Origins of CME Accreditation

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While the question of amending the Act for periodical renewal of registration remained pending with the Central Government, (as also with the state govts., regarding the MR Acts), the Indian Medical Council (Professional conduct, Etiquette and Ethics) Regulations, 2002, approved by the Central Government, was notified in the Gazette of India, dated 6th April, 2002. Its Rule 1. 2. 3, mentioned above, required of a Physician to participate in CME programmes for at least 30 hours every five years (note that these rules stipulate 30 hours of CME for 5 years, as against the 30 credit hours/5 years suggested by the Amal Dutta Committee and 150 credit hours/5 years suggested by the MCI in 1997). Having failed for 6 years (1996-2002) to convince the law makers to amend the IMC Act regarding renewals, the MCI immediately acted on the new regulations. The meeting of the Executive Committee of MCI, held on Sep 9, 2002, observed the following:

“Since the provisions of Regulation No. 1.2.3. (see above) have become mandatory, it has become necessary for the Council to consider the whole matter and issue necessary guidelines in regard to its implementation. The Executive Committee considered and approved the proposed Scheme for Continuing Medical Education for implementing the provisions of Indian Medical Council (Professional Conduct, Etiquette and Ethics) Regulations, 2002 as approved by the Ethical Committee…and…the committee decided that the same be placed before the next General Body meeting of the Council for consideration.”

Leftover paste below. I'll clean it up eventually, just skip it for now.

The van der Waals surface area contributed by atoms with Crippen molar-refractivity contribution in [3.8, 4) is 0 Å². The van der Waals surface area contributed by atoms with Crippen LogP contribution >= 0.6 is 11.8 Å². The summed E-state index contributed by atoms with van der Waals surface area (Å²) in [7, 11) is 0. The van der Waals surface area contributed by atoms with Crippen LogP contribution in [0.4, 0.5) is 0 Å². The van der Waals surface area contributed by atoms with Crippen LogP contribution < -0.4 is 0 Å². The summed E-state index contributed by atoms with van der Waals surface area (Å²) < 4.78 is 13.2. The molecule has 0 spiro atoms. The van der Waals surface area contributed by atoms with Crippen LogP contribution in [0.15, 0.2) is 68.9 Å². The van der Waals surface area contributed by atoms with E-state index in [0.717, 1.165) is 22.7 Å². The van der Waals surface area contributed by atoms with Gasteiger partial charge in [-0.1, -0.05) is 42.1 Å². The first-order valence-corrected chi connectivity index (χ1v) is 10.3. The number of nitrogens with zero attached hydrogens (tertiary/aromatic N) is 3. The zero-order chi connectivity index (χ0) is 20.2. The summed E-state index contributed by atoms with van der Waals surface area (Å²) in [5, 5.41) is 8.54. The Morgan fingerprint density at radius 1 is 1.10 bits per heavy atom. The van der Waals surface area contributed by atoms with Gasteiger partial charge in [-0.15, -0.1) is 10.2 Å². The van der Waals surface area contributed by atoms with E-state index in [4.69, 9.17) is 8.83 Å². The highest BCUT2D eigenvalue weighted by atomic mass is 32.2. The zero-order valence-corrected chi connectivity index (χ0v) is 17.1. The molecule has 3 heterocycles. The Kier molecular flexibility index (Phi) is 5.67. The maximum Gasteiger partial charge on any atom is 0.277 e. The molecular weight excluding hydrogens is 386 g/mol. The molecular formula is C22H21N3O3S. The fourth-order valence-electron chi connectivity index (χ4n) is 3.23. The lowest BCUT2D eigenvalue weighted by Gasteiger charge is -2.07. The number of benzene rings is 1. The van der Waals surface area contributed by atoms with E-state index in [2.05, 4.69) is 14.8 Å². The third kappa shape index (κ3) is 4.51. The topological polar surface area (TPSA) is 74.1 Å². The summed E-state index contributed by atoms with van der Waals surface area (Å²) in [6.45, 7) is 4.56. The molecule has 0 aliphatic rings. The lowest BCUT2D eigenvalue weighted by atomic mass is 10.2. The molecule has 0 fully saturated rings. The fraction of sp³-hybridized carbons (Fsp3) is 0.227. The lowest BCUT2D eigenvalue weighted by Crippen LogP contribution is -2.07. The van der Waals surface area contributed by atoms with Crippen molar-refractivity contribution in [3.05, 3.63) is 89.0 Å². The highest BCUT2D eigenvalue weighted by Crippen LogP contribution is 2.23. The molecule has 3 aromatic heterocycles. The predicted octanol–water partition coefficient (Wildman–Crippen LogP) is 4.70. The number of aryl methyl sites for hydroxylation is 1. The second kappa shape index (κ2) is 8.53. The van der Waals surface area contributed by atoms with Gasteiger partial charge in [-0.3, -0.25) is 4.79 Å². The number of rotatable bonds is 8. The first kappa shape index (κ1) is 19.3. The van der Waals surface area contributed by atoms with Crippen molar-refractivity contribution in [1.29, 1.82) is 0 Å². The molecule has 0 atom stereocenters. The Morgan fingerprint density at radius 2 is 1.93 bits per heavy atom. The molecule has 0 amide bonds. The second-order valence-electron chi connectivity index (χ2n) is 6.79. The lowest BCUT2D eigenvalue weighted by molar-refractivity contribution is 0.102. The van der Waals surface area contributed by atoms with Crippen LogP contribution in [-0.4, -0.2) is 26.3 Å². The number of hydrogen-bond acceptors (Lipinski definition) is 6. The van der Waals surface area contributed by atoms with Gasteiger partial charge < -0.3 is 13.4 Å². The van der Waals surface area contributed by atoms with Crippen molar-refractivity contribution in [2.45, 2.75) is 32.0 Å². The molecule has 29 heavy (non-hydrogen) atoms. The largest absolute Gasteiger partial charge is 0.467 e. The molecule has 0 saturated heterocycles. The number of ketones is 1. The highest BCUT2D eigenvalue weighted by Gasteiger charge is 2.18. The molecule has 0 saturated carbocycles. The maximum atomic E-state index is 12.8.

Accordingly, these proposals were placed before the 123rd General Body meeting of the MCI held on Nov 21, 2002 and were ratified. [Medical Council of India. 123rd Session: Minutes of the meeting held on 20th/21st Nov.,02. No.MCI-6(2)/2002-Med./ Available at]

It is thus clear that, having failed to convince the Parliament and all state legislatures to amend the IMC/MR Acts, the MCI decided to give up the proposal of renewals and went ahead to enforce CME Accreditation under the shelter of Code of Medical Ethics.

The excerpts of the minutes of that meeting, given here below, unravel the so called Scheme for Continuing Medical Education for implementing the provisions of Indian Medical Council (Professional Conduct, Etiquette and Ethics) Regulations, 2002 and in the process, raise many more questions.

“With the coming into force of the new Ethics Regulations, it has become necessary to accredit identified organizations so that the certificates of attendance at CME issued by them can be taken as valid for the purpose of fulfilling the requirements of the new Regulations.

The following organizations are considered for authorization to conduct CME programmes and issue certificates of attendance. The authorization may be done by the State Medical Council, where the organization is situated or by the Medical Council of India in respect of All India Organizations.

    1. All recognized Medical Colleges (with full fledged Medical Education Units who will organize CME programmes).
    2. Indian Medical Association or the State Chapters of the Indian Medical Association.
    3. National Academy of Medical Sciences.
    4. Specialists Associations (only National level Associations or their State Chapters).
    5. All recognized Postgraduate Medical Institutions.
    6. Central Govt. and State Govts. Hospitals (including Districts Hospitals) and training centres in health field including Ministry of Health and FW, Defence, Railways & Open University Systems(IGNOU).